On a July day in 2018, Xiaolang Zhang headed to the San Jose, Calif., airport to board a flight to Beijing. He had passed the checkpoint at Terminal B when his journey was abruptly cut short by federal agents.

After a tipoff by Apple’s security team, the former Apple employee was arrested and charged with stealing trade secrets related to the company’s autonomous-driving program.

It was a skirmish in a continuing shadow war between the U.S. and China for supremacy in artificial intelligence. The two rivals are seeking any advantage to jump ahead in mastering a technology with the potential to reshape economies, geopolitics and war.

Artificial intelligence has been on the Federal Bureau of Investigation’s list of critical U.S. technologies to protect, just as China placed it on a list of technologies it wanted its scientists to achieve breakthroughs on by 2025. China’s AI capabilities are already believed to be formidable, but U.S. intelligence authorities have lately made new warnings beyond the threat of intellectual-property theft.

Instead of just stealing trade secrets, the FBI and other agencies believe China could use AI to gather and stockpile data on Americans at a scale that was never before possible.

China has been linked to a number of significant thefts of personal data over the years, and artificial intelligence could be used as an “amplifier” to support further hacking operations, FBI Director Christopher Wray said, speaking at a press conference in Silicon Valley earlier this year.

“Now they are working to use AI to improve their already-massive hacking operations using our own technology against us,” Wray said.

China has denied engaging in hacking into U.S. networks. Chinese Foreign Ministry spokesman Wang Wenbin said this summer that the U.S. was the “biggest hacking empire and global cyber thief” in the world, in response to allegations that Beijing had hacked into the unclassified email systems of several top-level Biden administration officials. A spokesman at the Chinese Embassy in Washington didn’t respond to requests for comment.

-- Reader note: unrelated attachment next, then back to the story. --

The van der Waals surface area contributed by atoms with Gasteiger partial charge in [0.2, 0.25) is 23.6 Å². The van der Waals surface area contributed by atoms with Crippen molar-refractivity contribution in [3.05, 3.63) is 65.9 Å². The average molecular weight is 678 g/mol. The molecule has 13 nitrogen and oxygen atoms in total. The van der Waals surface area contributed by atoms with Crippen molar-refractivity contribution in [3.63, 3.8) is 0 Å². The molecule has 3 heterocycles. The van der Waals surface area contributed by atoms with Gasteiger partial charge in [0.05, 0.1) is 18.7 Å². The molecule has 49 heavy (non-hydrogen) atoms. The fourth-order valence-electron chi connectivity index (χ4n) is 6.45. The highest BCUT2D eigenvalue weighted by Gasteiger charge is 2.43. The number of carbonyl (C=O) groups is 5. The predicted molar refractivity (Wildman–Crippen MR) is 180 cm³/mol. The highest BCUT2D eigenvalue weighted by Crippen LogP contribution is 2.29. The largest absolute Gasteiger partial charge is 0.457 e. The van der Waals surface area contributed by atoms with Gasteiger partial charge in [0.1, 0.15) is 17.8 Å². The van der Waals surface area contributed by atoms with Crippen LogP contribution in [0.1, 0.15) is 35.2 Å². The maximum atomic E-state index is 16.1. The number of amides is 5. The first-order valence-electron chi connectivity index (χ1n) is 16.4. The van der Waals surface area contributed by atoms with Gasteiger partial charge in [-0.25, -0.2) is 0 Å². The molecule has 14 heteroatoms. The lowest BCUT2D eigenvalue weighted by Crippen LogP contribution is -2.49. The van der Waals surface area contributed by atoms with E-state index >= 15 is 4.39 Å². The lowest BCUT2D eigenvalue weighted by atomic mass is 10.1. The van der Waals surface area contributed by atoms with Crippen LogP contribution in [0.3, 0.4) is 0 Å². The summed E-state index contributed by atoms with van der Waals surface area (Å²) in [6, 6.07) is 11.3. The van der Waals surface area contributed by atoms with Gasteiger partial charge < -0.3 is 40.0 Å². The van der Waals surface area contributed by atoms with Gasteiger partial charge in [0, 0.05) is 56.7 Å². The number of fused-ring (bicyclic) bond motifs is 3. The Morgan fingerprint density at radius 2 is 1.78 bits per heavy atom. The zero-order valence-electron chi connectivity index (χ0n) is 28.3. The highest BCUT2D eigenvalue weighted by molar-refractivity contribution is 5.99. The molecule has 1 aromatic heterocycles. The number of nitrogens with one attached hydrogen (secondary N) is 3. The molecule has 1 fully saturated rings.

In recent years, the FBI’s interest in protecting American innovations in the area has more squarely targeted manufacturers of chips powerful enough to process artificial-intelligence programs, rather than on artificial-intelligence companies themselves. Even if insiders or hackers were able to steal algorithms underpinning an advanced system today, that system could be obsolete and overtaken by larger advancements by other engineers in six months, several former U.S. officials said.

In 2022, the chip-manufacturing technology supplier Applied Materials sued a China-owned rival, Mattson Technology, alleging that a former Applied engineer stole trade secrets from Applied before leaving for Mattson. The case attracted the interest of federal prosecutors, although no criminal charges have been filed, according to people familiar with the matter.

Mattson hasn’t been contacted by any federal agency over the matter, and there is no evidence that any Applied information taken was ever used by Mattson, a company spokesman said. Mattson, based in Fremont, Calif., was acquired in 2016 by an investment arm of the city of Beijing, which currently owns about 45% of the company, the spokesman said.

The case remains in litigation. In November, Mattson sued Applied, claiming that engineers at Applied had applied for patents using intellectual property developed while they were working at Mattson.

Fears of how China could use AI have grown so acute over the past year that the FBI director and leaders of other Western intelligence agencies met in October with technology leaders in the field to discuss the issue.

Makers of AI technology are concerned about their secrets making their way to China, too, according to executives at these companies. Recently, OpenAI reached out to the FBI after a forensic investigation of a former employee’s laptop raised suspicions that the employee had taken company secrets to China, according to people familiar with the company. The employee was later exonerated, according to a person familiar with the matter.